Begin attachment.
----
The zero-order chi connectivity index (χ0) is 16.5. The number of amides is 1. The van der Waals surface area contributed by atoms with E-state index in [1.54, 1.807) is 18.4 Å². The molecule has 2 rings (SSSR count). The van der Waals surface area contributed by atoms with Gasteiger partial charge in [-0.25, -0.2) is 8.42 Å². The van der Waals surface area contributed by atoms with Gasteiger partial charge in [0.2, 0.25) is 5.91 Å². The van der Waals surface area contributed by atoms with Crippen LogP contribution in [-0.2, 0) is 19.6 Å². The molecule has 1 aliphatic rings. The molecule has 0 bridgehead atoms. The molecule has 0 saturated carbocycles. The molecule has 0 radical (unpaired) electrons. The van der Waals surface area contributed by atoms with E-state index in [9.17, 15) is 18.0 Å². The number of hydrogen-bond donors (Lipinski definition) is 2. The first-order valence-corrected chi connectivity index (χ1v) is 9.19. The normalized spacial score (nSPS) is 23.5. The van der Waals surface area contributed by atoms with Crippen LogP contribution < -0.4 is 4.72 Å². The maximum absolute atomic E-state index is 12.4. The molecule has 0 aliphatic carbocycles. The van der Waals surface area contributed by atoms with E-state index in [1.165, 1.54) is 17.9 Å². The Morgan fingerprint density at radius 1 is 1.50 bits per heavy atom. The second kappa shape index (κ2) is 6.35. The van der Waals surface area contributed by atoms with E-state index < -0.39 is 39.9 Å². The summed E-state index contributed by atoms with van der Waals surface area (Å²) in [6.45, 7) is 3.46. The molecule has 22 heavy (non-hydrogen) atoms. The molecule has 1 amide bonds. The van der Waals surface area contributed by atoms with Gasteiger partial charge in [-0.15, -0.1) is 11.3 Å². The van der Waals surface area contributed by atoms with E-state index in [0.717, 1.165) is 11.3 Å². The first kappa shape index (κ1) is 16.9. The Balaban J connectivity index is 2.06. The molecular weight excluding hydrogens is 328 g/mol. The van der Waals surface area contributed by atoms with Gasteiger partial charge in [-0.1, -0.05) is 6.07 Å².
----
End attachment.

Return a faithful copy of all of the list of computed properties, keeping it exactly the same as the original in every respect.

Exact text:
The zero-order chi connectivity index (χ0) is 16.5. The number of amides is 1. The van der Waals surface area contributed by atoms with E-state index in [1.54, 1.807) is 18.4 Å². The molecule has 2 rings (SSSR count). The van der Waals surface area contributed by atoms with Gasteiger partial charge in [-0.25, -0.2) is 8.42 Å². The van der Waals surface area contributed by atoms with Gasteiger partial charge in [0.2, 0.25) is 5.91 Å². The van der Waals surface area contributed by atoms with Crippen LogP contribution in [-0.2, 0) is 19.6 Å². The molecule has 1 aliphatic rings. The molecule has 0 bridgehead atoms. The molecule has 0 saturated carbocycles. The molecule has 0 radical (unpaired) electrons. The van der Waals surface area contributed by atoms with E-state index in [9.17, 15) is 18.0 Å². The number of hydrogen-bond donors (Lipinski definition) is 2. The first-order valence-corrected chi connectivity index (χ1v) is 9.19. The normalized spacial score (nSPS) is 23.5. The van der Waals surface area contributed by atoms with Crippen LogP contribution < -0.4 is 4.72 Å². The maximum absolute atomic E-state index is 12.4. The molecule has 0 aliphatic carbocycles. The van der Waals surface area contributed by atoms with E-state index in [1.165, 1.54) is 17.9 Å². The Morgan fingerprint density at radius 1 is 1.50 bits per heavy atom. The second kappa shape index (κ2) is 6.35. The van der Waals surface area contributed by atoms with E-state index < -0.39 is 39.9 Å². The summed E-state index contributed by atoms with van der Waals surface area (Å²) in [6.45, 7) is 3.46. The molecule has 22 heavy (non-hydrogen) atoms. The molecule has 1 amide bonds. The van der Waals surface area contributed by atoms with Gasteiger partial charge in [-0.15, -0.1) is 11.3 Å². The van der Waals surface area contributed by atoms with E-state index in [0.717, 1.165) is 11.3 Å². The first kappa shape index (κ1) is 16.9. The Balaban J connectivity index is 2.06. The molecular weight excluding hydrogens is 328 g/mol. The van der Waals surface area contributed by atoms with Gasteiger partial charge in [-0.1, -0.05) is 6.07 Å².